Charles J. Mulligan (September 28, 1866–March 25, 1916) was an American sculptor born in Riverdale, County Tyrone, Ireland. He immigrated to America at the age of 17 and found work as a stone cutter in Pullman, Illinois, near Chicago.
Charles J. Mulligan
|Died||March 25, 1916 (aged 49)|
|Resting place||Mount Greenwood Cemetery, Chicago|
|Alma mater||School of the Art Institute of Chicago|
|Known for||Stone sculpture|
|Movement||City Beautiful movement|
He studied at the School of the Art Institute of Chicago with Lorado Taft, who was also working as an assistant at the time. During the Columbian Exposition in 1893 Taft made Mulligan the foreman of the workshop producing a large amount of sculpture for the exhibition. He later studied at the École nationale supérieure des Beaux-Arts in Paris with Alexandre Falguière.
Mulligan died on March 25, 1916, in Chicago. He died at St. Luke's Hospital accompanied by his wife and three children. At the time of his death, he had just been awarded a commission to build his design of a statue of Mad Anthony Wayne in Fort Wayne, Indiana.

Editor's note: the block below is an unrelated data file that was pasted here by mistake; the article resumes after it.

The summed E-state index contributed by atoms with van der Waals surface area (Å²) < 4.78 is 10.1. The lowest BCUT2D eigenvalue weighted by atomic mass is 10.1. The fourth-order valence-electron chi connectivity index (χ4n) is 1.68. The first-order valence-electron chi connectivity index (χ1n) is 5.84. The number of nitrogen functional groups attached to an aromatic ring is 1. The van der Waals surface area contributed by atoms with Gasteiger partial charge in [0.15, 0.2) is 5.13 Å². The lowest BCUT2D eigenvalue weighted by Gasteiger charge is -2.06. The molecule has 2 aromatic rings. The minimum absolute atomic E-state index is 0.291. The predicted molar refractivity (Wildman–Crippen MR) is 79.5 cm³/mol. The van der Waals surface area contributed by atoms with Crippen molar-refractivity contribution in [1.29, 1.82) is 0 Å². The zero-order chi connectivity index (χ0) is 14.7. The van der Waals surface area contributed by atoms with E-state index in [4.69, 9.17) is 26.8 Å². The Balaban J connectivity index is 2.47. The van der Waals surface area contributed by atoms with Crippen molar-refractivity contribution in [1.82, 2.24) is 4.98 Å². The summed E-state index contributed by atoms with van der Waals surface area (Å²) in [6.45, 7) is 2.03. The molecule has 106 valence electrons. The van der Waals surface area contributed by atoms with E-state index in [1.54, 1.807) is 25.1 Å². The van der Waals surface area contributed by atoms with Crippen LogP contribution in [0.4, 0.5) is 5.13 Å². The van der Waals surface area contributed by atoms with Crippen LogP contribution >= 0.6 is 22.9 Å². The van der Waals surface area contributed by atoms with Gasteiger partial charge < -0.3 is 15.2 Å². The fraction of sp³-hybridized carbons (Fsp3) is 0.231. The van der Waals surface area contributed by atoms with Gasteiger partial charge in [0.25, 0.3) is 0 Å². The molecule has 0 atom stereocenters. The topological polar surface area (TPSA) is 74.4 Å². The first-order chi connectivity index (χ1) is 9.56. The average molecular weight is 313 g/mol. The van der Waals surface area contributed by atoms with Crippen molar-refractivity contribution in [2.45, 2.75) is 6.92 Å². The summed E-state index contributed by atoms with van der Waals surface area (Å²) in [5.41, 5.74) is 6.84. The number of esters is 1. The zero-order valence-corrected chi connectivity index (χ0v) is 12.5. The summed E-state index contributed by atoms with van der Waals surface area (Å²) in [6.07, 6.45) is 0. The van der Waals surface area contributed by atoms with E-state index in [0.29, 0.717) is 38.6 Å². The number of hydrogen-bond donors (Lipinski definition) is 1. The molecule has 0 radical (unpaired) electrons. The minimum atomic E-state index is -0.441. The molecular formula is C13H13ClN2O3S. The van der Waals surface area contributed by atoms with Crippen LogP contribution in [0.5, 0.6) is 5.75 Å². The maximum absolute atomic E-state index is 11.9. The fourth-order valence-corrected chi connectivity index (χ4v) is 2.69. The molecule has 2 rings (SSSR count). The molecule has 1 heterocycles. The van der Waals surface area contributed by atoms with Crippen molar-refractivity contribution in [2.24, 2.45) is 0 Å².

He was buried at Mount Greenwood Cemetery.
- Peace Monument, Decatur, Indiana
- Lincoln, Grant and Richard Yates, at the Illinois Memorial Temple, Vicksburg National Cemetery,
- Lincoln the Rail Splitter, Garfield Park, Chicago, 1911 
- Lincoln the Orator, Rosamond, Illinois 
- Miner and Child, Humboldt Park, Chicago, 1901
- Statue of Colonel Finnerty
- Bust of Governor John R. Tanner, Tanner Mausoleum, Oak Ridge Cemetery, Springfield, Illinois
- Illinois Supreme Court Building, 2 architectural groups 
- Henry Clay statue in Lexington, Kentucky
- Bullard, F. Lauriston, Lincoln in Marble and Bronze, Rutgers University Press, New Brunswick, New Jersey, 1952 pp118-119
- "Charles J. Mulligan Passes Away". American Stone Trade: 14. 1 April 1916. Retrieved 28 April 2018.
- Levy, Florence Nightingale (1917). American Art Annual, Volume 13. MacMillan Company. p. 317.
- "Archived copy". Archived from the original on 2011-07-07. Retrieved 2016-12-29.CS1 maint: archived copy as title (link)